Impressions speak volumes when it comes to impressing prospective home buyers.
That’s why it’s absolutely crucial that you present your home in such a way that it attracts buyers, rather than repel them. And curb appeal is probably the first component you should address. After all, it’s the exterior lead-up to the home that buyers will first interact with.
Make sure you’re not guilty of the following 7 curb appeal mistakes that could throw a wrench in your home selling efforts.
1. Cracked Hardscaping
A big part of a home’s curb appeal is its hardscaping – namely, the concrete, brick, and natural stone that’s used for driveways, walkways, and patios. Any cracks and crevices in the hardscaping can make your home look tired and run-down, which will have a negative impact on your home’s overall curb appeal.
2. Tired Front Door
The landscaping up to your front entryway might be fabulous, but if it all leads to a tired old door with peeling paint and a rusty door handle, your whole curb appeal can be thrown out of whack. Experts agree that a new front door or even just a simple paint job is an investment that will garner a big return on investment.
A front door in good shape will give the home that cheerful look and feeling that buyers want and expect. And don’t forget about the garage doors – they can have just as big an impact as your front door.
3. Outdated Light Fixtures
The condition of the front door might be very important to a home’s curb appeal, but the light fixtures play a key role too. Buyers won’t exactly get that warm, fuzzy feeling when they approach a front door only to be greeted by rickety, rusty light fixtures and dim, flickering lights. If the fixtures at your front entrance are less than inviting, be sure to change them before your first prospective buyer visits.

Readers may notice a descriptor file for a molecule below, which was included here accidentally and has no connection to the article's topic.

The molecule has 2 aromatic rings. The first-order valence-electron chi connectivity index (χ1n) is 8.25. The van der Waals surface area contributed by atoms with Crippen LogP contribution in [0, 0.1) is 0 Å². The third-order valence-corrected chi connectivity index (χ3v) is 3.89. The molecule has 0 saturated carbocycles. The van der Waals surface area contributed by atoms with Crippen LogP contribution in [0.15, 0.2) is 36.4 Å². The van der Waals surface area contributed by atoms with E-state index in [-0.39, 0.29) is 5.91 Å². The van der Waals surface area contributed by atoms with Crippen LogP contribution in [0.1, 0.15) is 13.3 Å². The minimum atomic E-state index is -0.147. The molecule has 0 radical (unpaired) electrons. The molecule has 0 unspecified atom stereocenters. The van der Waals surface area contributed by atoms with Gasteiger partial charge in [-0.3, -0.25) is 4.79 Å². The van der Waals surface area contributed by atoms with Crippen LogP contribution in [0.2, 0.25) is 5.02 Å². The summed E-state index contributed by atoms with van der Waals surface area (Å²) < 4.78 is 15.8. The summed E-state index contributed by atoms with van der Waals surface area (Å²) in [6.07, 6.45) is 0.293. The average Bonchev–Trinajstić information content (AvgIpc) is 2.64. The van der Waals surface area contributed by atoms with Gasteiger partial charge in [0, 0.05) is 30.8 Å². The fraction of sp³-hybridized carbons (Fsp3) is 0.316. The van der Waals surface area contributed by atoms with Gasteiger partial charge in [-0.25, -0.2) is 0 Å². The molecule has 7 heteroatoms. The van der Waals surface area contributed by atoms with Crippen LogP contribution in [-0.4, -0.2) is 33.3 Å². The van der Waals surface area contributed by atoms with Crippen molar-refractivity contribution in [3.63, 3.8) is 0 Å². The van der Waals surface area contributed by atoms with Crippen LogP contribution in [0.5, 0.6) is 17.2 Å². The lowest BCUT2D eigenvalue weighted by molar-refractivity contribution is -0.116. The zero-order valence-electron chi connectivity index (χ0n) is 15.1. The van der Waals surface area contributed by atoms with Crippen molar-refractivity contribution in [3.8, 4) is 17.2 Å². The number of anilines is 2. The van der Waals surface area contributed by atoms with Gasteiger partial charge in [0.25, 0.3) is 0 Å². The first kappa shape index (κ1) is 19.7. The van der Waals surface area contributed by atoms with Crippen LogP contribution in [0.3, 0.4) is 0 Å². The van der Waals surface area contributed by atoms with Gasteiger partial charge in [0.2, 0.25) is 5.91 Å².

4. Wild Weeds
Not only are overgrown weeds scattered about the lawn highly unsightly, they also cause damage to the grass and flowers because they take valuable food and water away from them. Weeds can also wreak havoc on the hardscaping by flooding into cracks and crevices.
If your front lawn is loaded with weeds, you need to eliminate them right away before they completely take over. Your best bet is to nip the growth of weeds in the bud by spreading pre-emergent before the seeds of weeds are even given a chance to germinate. After that, some good old-fashioned elbow grease might be necessary to pluck those pesky weeds from your lawn.
5. Dying Greenery
Your lawn may be wonderfully covered in all levels of bushes, trees and shrubs, but even just one dying or dead bush can make your entire landscaping look tired and unkempt.
Any dead parts of the landscaping should be pruned or eliminated altogether. If they haven’t been infested with insects, you can always use them as compost instead of throwing them in the trash.
6. Cluttered Entryway
Your property should never be allowed to have clutter accumulate, especially when it’s listed for sale. At no point should piles of shoes, mail, newspapers, toys, or lawn furniture be cluttered around your front entrance, let alone anywhere else on your property. Set your home up for a good impression and get rid of the clutter.
7. Off-the-Wall Exterior Colors
Prospective buyers aren’t typically expecting to see bright, quirky colors on the exterior of homes they visit. That’s why professional home stagers generally suggest that sellers keep the color palette of their listed homes as neutral as possible to appeal to a larger pool of buyers.
Bold, vibrant colors might be your thing, but they might necessarily be what most buyers want. If your home is an off-the-wall color, consider repainting it in a neutral tone, such as off-white, beige, or light gray.
Before you list your home for sale, have a close look at its curb appeal. If you notice any elements that compromise the look and feel of your home, make sure to deal with them before the first buyer schedules a visit.